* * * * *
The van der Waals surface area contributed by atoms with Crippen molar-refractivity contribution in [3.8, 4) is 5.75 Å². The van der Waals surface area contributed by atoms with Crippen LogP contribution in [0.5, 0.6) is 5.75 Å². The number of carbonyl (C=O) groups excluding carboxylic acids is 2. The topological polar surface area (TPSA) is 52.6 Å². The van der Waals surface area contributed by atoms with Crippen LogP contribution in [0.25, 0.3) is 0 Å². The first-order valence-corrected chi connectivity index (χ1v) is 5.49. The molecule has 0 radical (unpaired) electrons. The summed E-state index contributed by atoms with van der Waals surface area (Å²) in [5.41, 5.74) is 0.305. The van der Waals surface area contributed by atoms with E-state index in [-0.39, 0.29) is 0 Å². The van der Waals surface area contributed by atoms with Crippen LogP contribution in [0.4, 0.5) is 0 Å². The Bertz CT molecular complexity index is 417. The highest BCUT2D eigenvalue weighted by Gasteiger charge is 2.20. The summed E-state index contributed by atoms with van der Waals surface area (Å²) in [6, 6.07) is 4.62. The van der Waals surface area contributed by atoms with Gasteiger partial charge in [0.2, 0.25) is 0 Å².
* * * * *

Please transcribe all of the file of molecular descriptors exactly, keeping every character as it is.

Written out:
The van der Waals surface area contributed by atoms with Crippen molar-refractivity contribution in [3.8, 4) is 5.75 Å². The van der Waals surface area contributed by atoms with Crippen LogP contribution in [0.5, 0.6) is 5.75 Å². The number of carbonyl (C=O) groups excluding carboxylic acids is 2. The topological polar surface area (TPSA) is 52.6 Å². The van der Waals surface area contributed by atoms with Crippen LogP contribution in [0.25, 0.3) is 0 Å². The first-order valence-corrected chi connectivity index (χ1v) is 5.49. The molecule has 0 radical (unpaired) electrons. The summed E-state index contributed by atoms with van der Waals surface area (Å²) in [5.41, 5.74) is 0.305. The van der Waals surface area contributed by atoms with E-state index in [-0.39, 0.29) is 0 Å². The van der Waals surface area contributed by atoms with Crippen LogP contribution in [0.4, 0.5) is 0 Å². The Bertz CT molecular complexity index is 417. The highest BCUT2D eigenvalue weighted by Gasteiger charge is 2.20. The summed E-state index contributed by atoms with van der Waals surface area (Å²) in [6, 6.07) is 4.62. The van der Waals surface area contributed by atoms with Gasteiger partial charge in [0.2, 0.25) is 0 Å².